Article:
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A comparison of stereoscopic and monoscopic evaluation of optic disc topography using a digital optic disc stereo camera


AIMS To compare stereophotographic and monophotographic optic disc assessments made using a digital optic disc stereo camera.

METHODS Stereo digital optic disc photographs of 150 selected patients who had presented to a glaucoma clinic were assessed by two masked observers on separate occasions using (1) the stereophotographs and a stereoviewer, (2) a single image from the same stereopair. Results were analysed for both right and left eyes separately. 95% tolerance limits for change (TC) and intraclass correlation coefficients (ICC) were calculated and a multivariate analysis using a general linear model for repeated measures was performed.

RESULTS A total of 201 optic disc images of 150 patients (84 females, 108 left eyes) were analysed. Mean age of patients was 64 years. The results for right eyes are as follows (similar results were obtained for left eyes). Intraobserver (stereoscopic compared to monoscopic) measurements of: horizontal cup:disc ratios (CDR), ICC = 0.5995 and 0.7269, TC = 34% and 27%; vertical CDR, ICC = 0.8298 and 0.817, TC = 25% and 27%; area CDR, ICC = 0.7757 and 0.8259, TC = 28% and 25%; circumference CDR, ICC = 0.7618 and 0.8103, TC = 28% and 25%. Interobserver measurements of: horizontal CDR, ICC stereoscopic (SS) = 0.7287; monoscopic (MS) = 0.5030; TC SS = 30%; MS = 32%; vertical CDR, ICC SS = 0.8439; MS = 0.7106; TC SS = 25%; MS = 31%; area CDR, ICC SS = 0.8392; MS = 0.6276; TC SS = 26%; MS = 32%; circumference CDR, ICC SS = 0.8433; MS = 0.6438, TC SS = 26%; MS = 31%. Systematic bias between observers and between methods was within acceptable limits.

CONCLUSIONS This study using a digital stereo camera indicates that there may be little benefit of stereoscopic imaging over monoscopic imaging despite demonstrating small but inconsistent differences between both observers and methods.

  • glaucoma
  • optic disc camera
  • optic nerve topography

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The detection of early or progressive glaucomatous optic disc changes is essential in the optimum management of glaucoma patients. Despite the plethora of new technologies the accepted “gold standard” for optic disc assessment remains stereoscopic optic disc photography.1-4 However, measurements rely on a subjective evaluation by the clinician and are subject to poor interobserver agreement.5-10

The Discam optic disc camera (Marcher Enterprises Ltd, Hereford) obtains digital monochromatic sequential stereophotographic images of the optic disc and the allied software allows the computation of a number of optic disc parameters. In a previous study, the intraobserver and interobserver repeatability of optic disc measurements was shown to compare favourably with ophthalmoscopic and stereophotographic methods of assessment of the optic disc.11 However, stereoscopic versus monoscopic assessments of the images were not performed.

The aims of this study were to determine whether there were significant differences in intraobserver and interobserver repeatability of the computed optic disc parameters using monophotographic and stereophotographic images to determine the margins of the optic disc and optic cup.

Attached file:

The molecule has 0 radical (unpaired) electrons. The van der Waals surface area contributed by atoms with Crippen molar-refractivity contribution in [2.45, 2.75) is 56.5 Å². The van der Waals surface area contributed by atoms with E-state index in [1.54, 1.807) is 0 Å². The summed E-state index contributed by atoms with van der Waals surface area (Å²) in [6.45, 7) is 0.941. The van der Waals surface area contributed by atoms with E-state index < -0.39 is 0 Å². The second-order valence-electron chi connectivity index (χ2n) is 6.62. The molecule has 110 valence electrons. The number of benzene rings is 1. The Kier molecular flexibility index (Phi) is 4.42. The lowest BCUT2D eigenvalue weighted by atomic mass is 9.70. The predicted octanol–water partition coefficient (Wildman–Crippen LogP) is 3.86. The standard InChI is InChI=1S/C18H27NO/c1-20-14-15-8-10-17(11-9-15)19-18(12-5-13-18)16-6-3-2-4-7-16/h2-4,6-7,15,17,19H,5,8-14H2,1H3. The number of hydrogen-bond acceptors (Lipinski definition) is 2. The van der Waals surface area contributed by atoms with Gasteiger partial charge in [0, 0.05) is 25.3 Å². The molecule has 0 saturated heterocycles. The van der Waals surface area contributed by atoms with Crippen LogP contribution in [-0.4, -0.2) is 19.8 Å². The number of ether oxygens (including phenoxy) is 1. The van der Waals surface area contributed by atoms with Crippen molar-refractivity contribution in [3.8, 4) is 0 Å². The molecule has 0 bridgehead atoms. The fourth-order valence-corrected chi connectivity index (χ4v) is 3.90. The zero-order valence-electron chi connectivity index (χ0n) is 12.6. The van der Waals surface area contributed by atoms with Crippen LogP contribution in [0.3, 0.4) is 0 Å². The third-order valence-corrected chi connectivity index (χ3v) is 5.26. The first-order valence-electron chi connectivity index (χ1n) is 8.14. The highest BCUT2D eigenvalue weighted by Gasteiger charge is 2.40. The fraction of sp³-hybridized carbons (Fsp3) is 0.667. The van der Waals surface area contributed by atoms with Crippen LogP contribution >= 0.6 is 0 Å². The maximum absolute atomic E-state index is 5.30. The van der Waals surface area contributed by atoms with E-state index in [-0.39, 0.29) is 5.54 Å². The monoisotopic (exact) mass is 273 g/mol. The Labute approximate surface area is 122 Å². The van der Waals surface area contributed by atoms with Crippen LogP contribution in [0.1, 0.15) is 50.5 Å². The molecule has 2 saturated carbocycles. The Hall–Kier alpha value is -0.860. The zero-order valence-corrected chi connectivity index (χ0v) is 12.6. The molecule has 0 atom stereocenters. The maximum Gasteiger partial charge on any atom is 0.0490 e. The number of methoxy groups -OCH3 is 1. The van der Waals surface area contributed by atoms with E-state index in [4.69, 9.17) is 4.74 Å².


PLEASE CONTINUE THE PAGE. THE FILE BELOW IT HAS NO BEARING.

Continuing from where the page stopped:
Materials and methods

Stereophotographic digital images of patients presenting to a glaucoma clinic were acquired by two experienced operators following pharmacological mydriasis. The detailed method has been previously described.11 The quality of the images were assessed by observer 2 (MC), on the basis of contrast, clarity, stereoscopic appearance, illumination, and excessive movement between the image pair. As this study did not aim to determine the clinical usefulness of the Discam, but purely to compare two methods of assessment, only high quality images were used for analysis in order to maximise any differences. Exclusion criteria were poor illumination of the disc, poor quality image, lens opacity, poor stereoimage (large shift on the screen between images of stereo pair) and optic discs of anomalous configuration (those which were tilted, colobomatous, or myopic). A total of 201 images (from a total of 300) were considered suitable for inclusion in the study. Two masked observers (BP and MC), ophthalmologists experienced in the clinical use of the Discam, assessed the selected disc images on two separate occasions within 1 month, first making a stereoscopic assessment of the discs and on another occasion a monoscopic assessment. The stereoscopic assessment included an initial “flickering” of the image pairs which were subsequently displayed simultaneously on a high resolution computer screen for detailed examination using a hand held stereoviewer (Screen-Vu Stereoscope, USA). The inner edge of the scleral rim (the optic disc) and the point at which the neuroretina first deviated posteriorly (the optic cup) were traced out on the screen using a computer mouse. On a separate occasion, the optic disc and optic cup were drawn without the use of either the stereoviewer or previous “flickering” of the image pairs. The computer software (Discam version then calculated the vertical and horizontal cup:disc ratios (CDR), together with cup area to disc area and cup circumference to disc circumference ratios.